Internal Affairs took a field trip to Chicago and has some advice
By Zoe Cordes Selbin,
12:15PM, Fri. Aug. 10, 2012
Well, I’ve finally returned and recovered from Lollapalooza. I had a great time working in Artist Relations, but it also made me realize how much bands still have to learn about playing festivals. So in my final installment of writing about Lollapalooza, I wanted to give a few tips to musicians and aspiring industry workers about playing festivals.
First off, it is a process. Festivals take a lot more work than just playing a regular gig, because you’re not coming to an established venue that deals with bands every night. There’s a lot more riding on a festival than a one-night show. That’s why advancing is even more important than normal. You need to have information about your crew and guest lists and stage setup in as soon as possible. You know those deadlines they sent you? Those are real. I ran into a couple issues with bands who hadn’t advanced properly; we’re just not as able to accommodate extra wristbands if you don’t tell us until day of show.
Once you’ve advanced everything, it’s really helpful to give festivals a heads up on arrival time. This is simple if you’re coming in via festival transport, but if you’re driving in your own van or bus, it’s great to let the fest know when you’ll be rolling in so they can plan things such as catering, soundchecks, and credentialing. Even with smaller bands, call and let the festival know when you’re about half an hour away, so they can make sure they have people to help you load in or crossload (the process of loading in when vans/trailers are unable to park directly behind the stage).
Once you’re at the festival, please load in immediately, and let your stage manager know that you’re there. We will all relax a little more knowing that you’re on site. Once you’ve checked in and fulfilled any sound obligations, investigate the catering situation and try to remember the times. I know all the times and days blur together, but catering doesn’t stay open for specific people, and it really sucks to miss meal times if you didn’t find out exactly when they’re serving. If you do have special culinary needs that you didn’t advance – well first off, shame on you lazy vegans – you need to go to catering now to talk to them about what you can eat.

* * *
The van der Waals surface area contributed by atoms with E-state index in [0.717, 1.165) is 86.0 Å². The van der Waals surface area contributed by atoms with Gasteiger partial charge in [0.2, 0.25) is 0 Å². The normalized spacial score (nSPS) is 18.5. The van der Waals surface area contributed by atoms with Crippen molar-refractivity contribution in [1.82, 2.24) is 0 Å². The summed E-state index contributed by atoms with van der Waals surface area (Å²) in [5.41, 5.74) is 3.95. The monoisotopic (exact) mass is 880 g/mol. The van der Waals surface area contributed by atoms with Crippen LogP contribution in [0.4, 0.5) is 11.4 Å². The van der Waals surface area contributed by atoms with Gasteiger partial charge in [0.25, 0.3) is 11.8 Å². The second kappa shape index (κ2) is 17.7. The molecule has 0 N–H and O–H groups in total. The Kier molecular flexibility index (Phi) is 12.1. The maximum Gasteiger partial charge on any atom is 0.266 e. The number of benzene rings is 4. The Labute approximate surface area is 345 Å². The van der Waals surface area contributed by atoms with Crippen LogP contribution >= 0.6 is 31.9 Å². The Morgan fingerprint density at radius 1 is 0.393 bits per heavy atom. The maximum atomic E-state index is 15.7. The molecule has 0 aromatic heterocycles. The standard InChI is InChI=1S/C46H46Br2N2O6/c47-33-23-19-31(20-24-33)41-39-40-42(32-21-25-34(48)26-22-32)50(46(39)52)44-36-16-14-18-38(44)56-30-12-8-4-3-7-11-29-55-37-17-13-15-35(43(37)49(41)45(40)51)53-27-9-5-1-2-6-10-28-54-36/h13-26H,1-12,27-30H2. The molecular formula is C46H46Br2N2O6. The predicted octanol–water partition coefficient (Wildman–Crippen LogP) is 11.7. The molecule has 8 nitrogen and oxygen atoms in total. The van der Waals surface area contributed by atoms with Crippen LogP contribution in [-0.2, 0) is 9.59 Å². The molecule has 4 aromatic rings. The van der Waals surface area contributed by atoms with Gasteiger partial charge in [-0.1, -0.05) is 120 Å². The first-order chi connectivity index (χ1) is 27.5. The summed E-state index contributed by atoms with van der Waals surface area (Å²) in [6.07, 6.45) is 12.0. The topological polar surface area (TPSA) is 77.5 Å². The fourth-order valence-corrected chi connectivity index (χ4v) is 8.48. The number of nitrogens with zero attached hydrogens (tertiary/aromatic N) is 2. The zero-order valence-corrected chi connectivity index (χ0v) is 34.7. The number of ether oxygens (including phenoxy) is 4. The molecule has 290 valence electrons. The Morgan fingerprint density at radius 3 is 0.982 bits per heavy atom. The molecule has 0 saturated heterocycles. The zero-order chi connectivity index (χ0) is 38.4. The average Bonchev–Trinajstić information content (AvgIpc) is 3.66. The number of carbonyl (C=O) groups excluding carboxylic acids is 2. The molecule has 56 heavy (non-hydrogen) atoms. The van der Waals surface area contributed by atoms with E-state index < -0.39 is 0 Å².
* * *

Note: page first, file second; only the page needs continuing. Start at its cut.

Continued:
A lot of major festivals have signings or band appearances with sponsors. It’s awesome to sign up for these in theory, but you need to make sure that you know exactly when, where, and how you’re going to these. Are they off-site or onsite? Do you need transportation or can you walk? Festivals like Lollapalooza are so big that we often need to provide artist transportation within the festival via golf cart. Walking from one end of the festival to the other can take a good half hour if you go around the backstage perimeter.
The most important thing is to communicate with your stage manager, be on time, and try not to ask for things that you didn’t advance. Remember that all the people working on the festival are probably underslept, and that we all just built out a giant event on a piece of grass. Everyone has a lot of bands to deal with all at once, so be patient when things get mixed up. But for every festival mistake, there are hundreds of adoring fans waiting to sing along, and backstage bars waiting to be wrecked, so don’t forget to enjoy yourself too.
This concludes my Lollapalooza pieces for now, but I’m sure I’ll be checking back in occasionally with more festival production insights.